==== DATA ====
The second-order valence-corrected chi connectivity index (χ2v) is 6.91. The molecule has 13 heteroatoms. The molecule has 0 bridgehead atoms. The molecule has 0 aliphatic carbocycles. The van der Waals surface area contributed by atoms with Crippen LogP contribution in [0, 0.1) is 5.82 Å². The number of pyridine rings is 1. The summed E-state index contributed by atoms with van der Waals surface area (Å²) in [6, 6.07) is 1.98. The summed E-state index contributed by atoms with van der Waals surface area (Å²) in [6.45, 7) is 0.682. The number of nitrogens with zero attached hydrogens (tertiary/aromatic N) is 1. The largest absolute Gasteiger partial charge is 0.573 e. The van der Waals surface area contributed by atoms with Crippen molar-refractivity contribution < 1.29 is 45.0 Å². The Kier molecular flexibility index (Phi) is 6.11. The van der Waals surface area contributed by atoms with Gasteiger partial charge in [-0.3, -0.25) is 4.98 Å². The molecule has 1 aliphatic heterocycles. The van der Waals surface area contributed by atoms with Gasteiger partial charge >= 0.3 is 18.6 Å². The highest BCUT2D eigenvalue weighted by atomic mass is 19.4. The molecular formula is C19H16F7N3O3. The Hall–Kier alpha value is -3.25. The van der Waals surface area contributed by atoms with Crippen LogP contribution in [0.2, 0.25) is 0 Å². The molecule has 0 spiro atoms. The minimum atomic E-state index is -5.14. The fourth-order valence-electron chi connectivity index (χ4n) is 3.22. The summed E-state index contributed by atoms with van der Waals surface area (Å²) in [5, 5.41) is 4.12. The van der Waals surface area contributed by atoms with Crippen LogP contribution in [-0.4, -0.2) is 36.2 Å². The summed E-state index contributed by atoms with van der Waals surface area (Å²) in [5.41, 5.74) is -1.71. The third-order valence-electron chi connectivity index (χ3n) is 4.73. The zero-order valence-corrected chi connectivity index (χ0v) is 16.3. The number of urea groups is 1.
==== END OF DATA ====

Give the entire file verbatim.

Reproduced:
The second-order valence-corrected chi connectivity index (χ2v) is 6.91. The molecule has 13 heteroatoms. The molecule has 0 bridgehead atoms. The molecule has 0 aliphatic carbocycles. The van der Waals surface area contributed by atoms with Crippen LogP contribution in [0, 0.1) is 5.82 Å². The number of pyridine rings is 1. The summed E-state index contributed by atoms with van der Waals surface area (Å²) in [6, 6.07) is 1.98. The summed E-state index contributed by atoms with van der Waals surface area (Å²) in [6.45, 7) is 0.682. The number of nitrogens with zero attached hydrogens (tertiary/aromatic N) is 1. The largest absolute Gasteiger partial charge is 0.573 e. The van der Waals surface area contributed by atoms with Crippen molar-refractivity contribution < 1.29 is 45.0 Å². The Kier molecular flexibility index (Phi) is 6.11. The van der Waals surface area contributed by atoms with Gasteiger partial charge in [-0.3, -0.25) is 4.98 Å². The molecule has 1 aliphatic heterocycles. The van der Waals surface area contributed by atoms with Gasteiger partial charge >= 0.3 is 18.6 Å². The highest BCUT2D eigenvalue weighted by atomic mass is 19.4. The molecular formula is C19H16F7N3O3. The Hall–Kier alpha value is -3.25. The van der Waals surface area contributed by atoms with Crippen LogP contribution in [0.2, 0.25) is 0 Å². The molecule has 0 spiro atoms. The minimum atomic E-state index is -5.14. The fourth-order valence-electron chi connectivity index (χ4n) is 3.22. The summed E-state index contributed by atoms with van der Waals surface area (Å²) in [5, 5.41) is 4.12. The van der Waals surface area contributed by atoms with Crippen LogP contribution in [-0.4, -0.2) is 36.2 Å². The summed E-state index contributed by atoms with van der Waals surface area (Å²) in [5.41, 5.74) is -1.71. The third-order valence-electron chi connectivity index (χ3n) is 4.73. The zero-order valence-corrected chi connectivity index (χ0v) is 16.3. The number of urea groups is 1.